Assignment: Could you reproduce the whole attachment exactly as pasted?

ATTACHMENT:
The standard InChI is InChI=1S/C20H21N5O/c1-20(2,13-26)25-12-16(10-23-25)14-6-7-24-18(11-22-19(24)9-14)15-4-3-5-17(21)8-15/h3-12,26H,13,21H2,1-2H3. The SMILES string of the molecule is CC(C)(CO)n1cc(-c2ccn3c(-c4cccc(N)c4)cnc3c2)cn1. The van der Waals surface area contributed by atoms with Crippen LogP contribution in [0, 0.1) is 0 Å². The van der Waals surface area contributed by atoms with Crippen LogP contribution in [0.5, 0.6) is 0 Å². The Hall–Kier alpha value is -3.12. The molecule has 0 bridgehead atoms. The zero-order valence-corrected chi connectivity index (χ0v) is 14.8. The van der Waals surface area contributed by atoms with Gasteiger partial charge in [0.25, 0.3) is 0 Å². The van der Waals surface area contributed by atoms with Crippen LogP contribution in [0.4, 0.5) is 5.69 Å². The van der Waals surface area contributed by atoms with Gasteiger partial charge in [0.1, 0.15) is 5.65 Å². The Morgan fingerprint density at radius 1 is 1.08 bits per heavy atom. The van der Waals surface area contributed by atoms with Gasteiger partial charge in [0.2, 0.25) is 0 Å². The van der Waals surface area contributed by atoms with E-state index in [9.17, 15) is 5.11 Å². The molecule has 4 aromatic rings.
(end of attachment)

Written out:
The standard InChI is InChI=1S/C20H21N5O/c1-20(2,13-26)25-12-16(10-23-25)14-6-7-24-18(11-22-19(24)9-14)15-4-3-5-17(21)8-15/h3-12,26H,13,21H2,1-2H3. The SMILES string of the molecule is CC(C)(CO)n1cc(-c2ccn3c(-c4cccc(N)c4)cnc3c2)cn1. The van der Waals surface area contributed by atoms with Crippen LogP contribution in [0, 0.1) is 0 Å². The van der Waals surface area contributed by atoms with Crippen LogP contribution in [0.5, 0.6) is 0 Å². The Hall–Kier alpha value is -3.12. The molecule has 0 bridgehead atoms. The zero-order valence-corrected chi connectivity index (χ0v) is 14.8. The van der Waals surface area contributed by atoms with Gasteiger partial charge in [0.25, 0.3) is 0 Å². The van der Waals surface area contributed by atoms with Crippen LogP contribution in [0.4, 0.5) is 5.69 Å². The van der Waals surface area contributed by atoms with Gasteiger partial charge in [0.1, 0.15) is 5.65 Å². The Morgan fingerprint density at radius 1 is 1.08 bits per heavy atom. The van der Waals surface area contributed by atoms with Gasteiger partial charge in [0.2, 0.25) is 0 Å². The van der Waals surface area contributed by atoms with E-state index in [9.17, 15) is 5.11 Å². The molecule has 4 aromatic rings.